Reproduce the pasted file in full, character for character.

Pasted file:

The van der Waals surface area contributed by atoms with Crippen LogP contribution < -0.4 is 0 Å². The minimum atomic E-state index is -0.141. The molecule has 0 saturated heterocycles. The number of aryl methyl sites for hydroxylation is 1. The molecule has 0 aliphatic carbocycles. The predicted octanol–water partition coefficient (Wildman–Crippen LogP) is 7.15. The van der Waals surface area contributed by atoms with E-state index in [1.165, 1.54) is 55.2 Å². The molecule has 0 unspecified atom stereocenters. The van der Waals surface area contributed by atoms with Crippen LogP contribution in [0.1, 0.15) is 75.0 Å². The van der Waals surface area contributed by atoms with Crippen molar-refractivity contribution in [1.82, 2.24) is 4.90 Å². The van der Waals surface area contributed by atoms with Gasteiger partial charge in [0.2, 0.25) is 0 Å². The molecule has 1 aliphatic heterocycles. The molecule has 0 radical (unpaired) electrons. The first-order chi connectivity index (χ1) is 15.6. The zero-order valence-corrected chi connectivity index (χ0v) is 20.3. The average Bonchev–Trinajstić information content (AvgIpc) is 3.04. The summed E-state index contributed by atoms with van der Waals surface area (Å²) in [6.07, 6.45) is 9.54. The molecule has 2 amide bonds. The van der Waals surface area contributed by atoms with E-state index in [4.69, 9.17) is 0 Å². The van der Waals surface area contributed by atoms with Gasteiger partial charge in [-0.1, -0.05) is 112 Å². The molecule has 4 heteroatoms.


The van der Waals surface area contributed by atoms with Crippen LogP contribution < -0.4 is 0 Å². The minimum atomic E-state index is -0.141. The molecule has 0 saturated heterocycles. The number of aryl methyl sites for hydroxylation is 1. The molecule has 0 aliphatic carbocycles. The predicted octanol–water partition coefficient (Wildman–Crippen LogP) is 7.15. The van der Waals surface area contributed by atoms with E-state index in [1.165, 1.54) is 55.2 Å². The molecule has 0 unspecified atom stereocenters. The van der Waals surface area contributed by atoms with Crippen LogP contribution in [0.1, 0.15) is 75.0 Å². The van der Waals surface area contributed by atoms with Crippen molar-refractivity contribution in [1.82, 2.24) is 4.90 Å². The van der Waals surface area contributed by atoms with Gasteiger partial charge in [0.2, 0.25) is 0 Å². The molecule has 1 aliphatic heterocycles. The molecule has 0 radical (unpaired) electrons. The first-order chi connectivity index (χ1) is 15.6. The zero-order valence-corrected chi connectivity index (χ0v) is 20.3. The average Bonchev–Trinajstić information content (AvgIpc) is 3.04. The summed E-state index contributed by atoms with van der Waals surface area (Å²) in [6.07, 6.45) is 9.54. The molecule has 2 amide bonds. The van der Waals surface area contributed by atoms with E-state index in [4.69, 9.17) is 0 Å². The van der Waals surface area contributed by atoms with Gasteiger partial charge in [-0.1, -0.05) is 112 Å². The molecule has 4 heteroatoms.